The building was designed as a curved inhabitable land wave that fluently blends into the surrounding terrain and symmetrically follows the exact North-South axes. The architectural design utilizes the southern orientation with a southern glass facade with movable sun blinds. Two recessed entrances are situated on the northern side.

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The eastern side of the building symbolically ascends from the ground to enhance the display of the southwestern sunshine. The earth-sheltered northern side of the building fluently adjoins the building’s earth-covered roof, which gradually increases in height from the west to the east. The path that leads the visitor from the main entrance over the “ridge” of the building goes on to the “top” lookout point that provides a unique view of the entire biocenter. The area between the building and the artificial mound in front of the southern facade is used as a living garden for guests and visitors.

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The unusual style of the proposed building results from a process of looking for new forms of ecological buildings that not only integrate into the surrounding environment, but also utilize solar energy and are earth-sheltered to increase protection from unfavorable weather. The initial form proposed was inspired by the low-to-the-ground, rustic buildings traditionally found in the region of Hana. The shape of the solar eclipse served as inspiration for the curve of the building.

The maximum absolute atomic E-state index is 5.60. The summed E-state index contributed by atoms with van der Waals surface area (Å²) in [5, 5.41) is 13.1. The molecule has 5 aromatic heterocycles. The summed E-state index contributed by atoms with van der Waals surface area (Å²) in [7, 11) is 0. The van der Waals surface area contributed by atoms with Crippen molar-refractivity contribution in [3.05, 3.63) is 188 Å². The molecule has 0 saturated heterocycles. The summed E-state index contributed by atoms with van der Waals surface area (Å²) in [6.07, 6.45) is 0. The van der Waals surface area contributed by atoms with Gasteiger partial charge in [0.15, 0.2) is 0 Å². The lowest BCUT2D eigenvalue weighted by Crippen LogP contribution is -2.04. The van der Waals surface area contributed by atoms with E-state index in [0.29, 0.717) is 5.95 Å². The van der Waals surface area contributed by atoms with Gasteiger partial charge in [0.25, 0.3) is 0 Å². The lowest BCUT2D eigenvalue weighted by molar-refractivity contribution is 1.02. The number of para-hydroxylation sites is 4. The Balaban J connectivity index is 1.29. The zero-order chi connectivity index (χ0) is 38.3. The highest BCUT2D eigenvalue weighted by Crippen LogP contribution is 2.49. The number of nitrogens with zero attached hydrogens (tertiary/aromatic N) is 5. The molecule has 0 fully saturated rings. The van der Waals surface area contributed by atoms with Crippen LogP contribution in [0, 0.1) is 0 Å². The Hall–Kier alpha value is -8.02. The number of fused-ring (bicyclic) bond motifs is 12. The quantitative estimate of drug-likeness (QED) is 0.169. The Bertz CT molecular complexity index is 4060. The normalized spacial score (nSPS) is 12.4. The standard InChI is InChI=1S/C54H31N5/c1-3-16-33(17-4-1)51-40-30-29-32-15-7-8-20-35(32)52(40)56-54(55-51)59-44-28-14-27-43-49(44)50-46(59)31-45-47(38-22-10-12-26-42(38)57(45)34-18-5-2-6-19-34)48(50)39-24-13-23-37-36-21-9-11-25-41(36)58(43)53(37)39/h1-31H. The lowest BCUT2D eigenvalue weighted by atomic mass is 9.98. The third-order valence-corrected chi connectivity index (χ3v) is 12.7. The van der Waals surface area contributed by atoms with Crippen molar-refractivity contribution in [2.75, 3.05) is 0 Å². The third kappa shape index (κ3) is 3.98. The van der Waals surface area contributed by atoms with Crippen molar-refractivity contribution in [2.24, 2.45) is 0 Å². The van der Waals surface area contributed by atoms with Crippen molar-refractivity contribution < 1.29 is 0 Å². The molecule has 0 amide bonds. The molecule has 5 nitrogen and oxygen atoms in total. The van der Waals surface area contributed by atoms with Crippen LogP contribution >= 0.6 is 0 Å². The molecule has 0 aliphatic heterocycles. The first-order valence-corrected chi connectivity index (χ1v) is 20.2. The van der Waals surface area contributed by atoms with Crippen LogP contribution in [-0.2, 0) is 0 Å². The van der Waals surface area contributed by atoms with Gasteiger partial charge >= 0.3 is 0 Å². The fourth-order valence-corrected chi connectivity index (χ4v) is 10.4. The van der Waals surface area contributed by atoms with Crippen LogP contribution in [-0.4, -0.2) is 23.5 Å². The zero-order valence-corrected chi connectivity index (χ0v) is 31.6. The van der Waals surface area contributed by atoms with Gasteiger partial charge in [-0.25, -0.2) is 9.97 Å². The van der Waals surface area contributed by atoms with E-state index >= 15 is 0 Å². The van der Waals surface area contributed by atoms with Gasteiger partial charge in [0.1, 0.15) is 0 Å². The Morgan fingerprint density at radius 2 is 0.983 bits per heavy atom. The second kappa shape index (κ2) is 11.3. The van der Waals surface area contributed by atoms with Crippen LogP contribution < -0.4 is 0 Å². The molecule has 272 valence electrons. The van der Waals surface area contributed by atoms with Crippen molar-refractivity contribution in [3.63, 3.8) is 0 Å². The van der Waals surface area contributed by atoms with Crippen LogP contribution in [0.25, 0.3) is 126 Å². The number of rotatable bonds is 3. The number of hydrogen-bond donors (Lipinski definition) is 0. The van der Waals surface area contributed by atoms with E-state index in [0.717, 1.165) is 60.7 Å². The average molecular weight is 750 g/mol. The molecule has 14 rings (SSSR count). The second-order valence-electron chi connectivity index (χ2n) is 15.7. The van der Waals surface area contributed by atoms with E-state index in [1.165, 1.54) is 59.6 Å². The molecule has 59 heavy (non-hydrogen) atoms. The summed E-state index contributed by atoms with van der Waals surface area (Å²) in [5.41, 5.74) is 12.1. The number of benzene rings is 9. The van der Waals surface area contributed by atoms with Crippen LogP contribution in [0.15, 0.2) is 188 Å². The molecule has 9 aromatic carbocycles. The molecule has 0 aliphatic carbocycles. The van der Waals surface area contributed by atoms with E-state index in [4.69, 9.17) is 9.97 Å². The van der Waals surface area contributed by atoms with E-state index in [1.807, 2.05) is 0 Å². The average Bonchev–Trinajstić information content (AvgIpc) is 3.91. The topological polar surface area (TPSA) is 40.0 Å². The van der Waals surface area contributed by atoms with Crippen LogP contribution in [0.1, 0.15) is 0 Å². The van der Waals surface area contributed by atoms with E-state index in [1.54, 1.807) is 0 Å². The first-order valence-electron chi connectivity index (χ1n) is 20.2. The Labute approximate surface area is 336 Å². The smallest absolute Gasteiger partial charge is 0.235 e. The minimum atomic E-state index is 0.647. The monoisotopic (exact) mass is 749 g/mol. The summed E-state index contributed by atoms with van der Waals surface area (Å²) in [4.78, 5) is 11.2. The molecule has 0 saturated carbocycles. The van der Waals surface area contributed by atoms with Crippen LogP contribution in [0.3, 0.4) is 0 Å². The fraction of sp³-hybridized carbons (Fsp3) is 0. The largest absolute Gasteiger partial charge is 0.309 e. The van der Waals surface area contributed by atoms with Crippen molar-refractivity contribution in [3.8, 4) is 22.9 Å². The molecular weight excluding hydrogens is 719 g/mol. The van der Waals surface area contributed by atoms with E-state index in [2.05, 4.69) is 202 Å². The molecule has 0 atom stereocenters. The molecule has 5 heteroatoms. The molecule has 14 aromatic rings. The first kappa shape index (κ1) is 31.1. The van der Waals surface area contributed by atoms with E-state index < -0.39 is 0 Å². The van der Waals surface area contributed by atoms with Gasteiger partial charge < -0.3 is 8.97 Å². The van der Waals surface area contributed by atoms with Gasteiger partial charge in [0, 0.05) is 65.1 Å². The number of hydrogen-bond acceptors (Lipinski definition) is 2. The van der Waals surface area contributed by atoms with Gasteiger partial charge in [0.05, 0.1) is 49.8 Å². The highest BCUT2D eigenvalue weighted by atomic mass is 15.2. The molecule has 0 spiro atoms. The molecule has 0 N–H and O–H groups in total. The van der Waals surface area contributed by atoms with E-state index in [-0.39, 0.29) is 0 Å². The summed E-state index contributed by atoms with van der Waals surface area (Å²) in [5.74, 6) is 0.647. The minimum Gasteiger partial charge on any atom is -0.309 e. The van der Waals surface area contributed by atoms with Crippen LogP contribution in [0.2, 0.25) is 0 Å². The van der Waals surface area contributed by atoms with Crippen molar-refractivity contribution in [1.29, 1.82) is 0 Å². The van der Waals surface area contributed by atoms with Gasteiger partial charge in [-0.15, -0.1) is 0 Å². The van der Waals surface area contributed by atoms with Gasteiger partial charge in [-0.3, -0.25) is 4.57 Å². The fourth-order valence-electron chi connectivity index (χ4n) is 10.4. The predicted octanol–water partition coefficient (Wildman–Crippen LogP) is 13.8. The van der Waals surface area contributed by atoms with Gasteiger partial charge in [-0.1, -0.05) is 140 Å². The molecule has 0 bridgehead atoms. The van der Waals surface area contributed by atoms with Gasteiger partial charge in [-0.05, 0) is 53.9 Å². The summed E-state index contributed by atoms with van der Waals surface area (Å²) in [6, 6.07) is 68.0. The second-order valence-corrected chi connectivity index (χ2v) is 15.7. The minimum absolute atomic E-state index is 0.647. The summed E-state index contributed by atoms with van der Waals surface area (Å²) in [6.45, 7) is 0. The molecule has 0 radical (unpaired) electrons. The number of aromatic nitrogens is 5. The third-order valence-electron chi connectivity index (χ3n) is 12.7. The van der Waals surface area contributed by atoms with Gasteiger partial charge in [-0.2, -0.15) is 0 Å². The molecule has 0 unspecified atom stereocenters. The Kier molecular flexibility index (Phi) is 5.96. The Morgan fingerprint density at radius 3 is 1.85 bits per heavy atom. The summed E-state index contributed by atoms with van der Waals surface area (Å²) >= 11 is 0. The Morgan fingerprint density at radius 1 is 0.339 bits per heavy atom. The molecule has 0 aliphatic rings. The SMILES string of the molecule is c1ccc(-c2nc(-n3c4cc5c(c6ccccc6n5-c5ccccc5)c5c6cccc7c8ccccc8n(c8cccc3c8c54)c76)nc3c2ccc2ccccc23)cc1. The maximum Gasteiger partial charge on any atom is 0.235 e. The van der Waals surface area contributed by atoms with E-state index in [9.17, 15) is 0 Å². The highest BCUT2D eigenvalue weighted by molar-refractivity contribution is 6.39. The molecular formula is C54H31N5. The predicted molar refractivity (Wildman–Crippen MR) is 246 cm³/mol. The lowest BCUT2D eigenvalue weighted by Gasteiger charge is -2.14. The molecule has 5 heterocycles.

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The building’s ground floor is raised to ensure that it is above flood level. Flexibility, which is perceived as beneficial to the ecological concept of the entire building, was stressed when solving the problem of room plan. The backbone of the building is the hallway that runs the entire length of the building.  All rooms are accessible from the hallway. On the sunny southern side from the hallway there is a residential area, partially one floor (lecture hall, dining room, class rooms, offices), partially two floors (accommodation, caretaker’s flat) and on the shaded northern side there are appliances. Similarly, the building is divided into two different parts, from the point of view of the construction. The northern part was proposed to be built as a reinforced concrete skeleton construction, the southern part with the hallway and the load bearing structure made by wooden frames.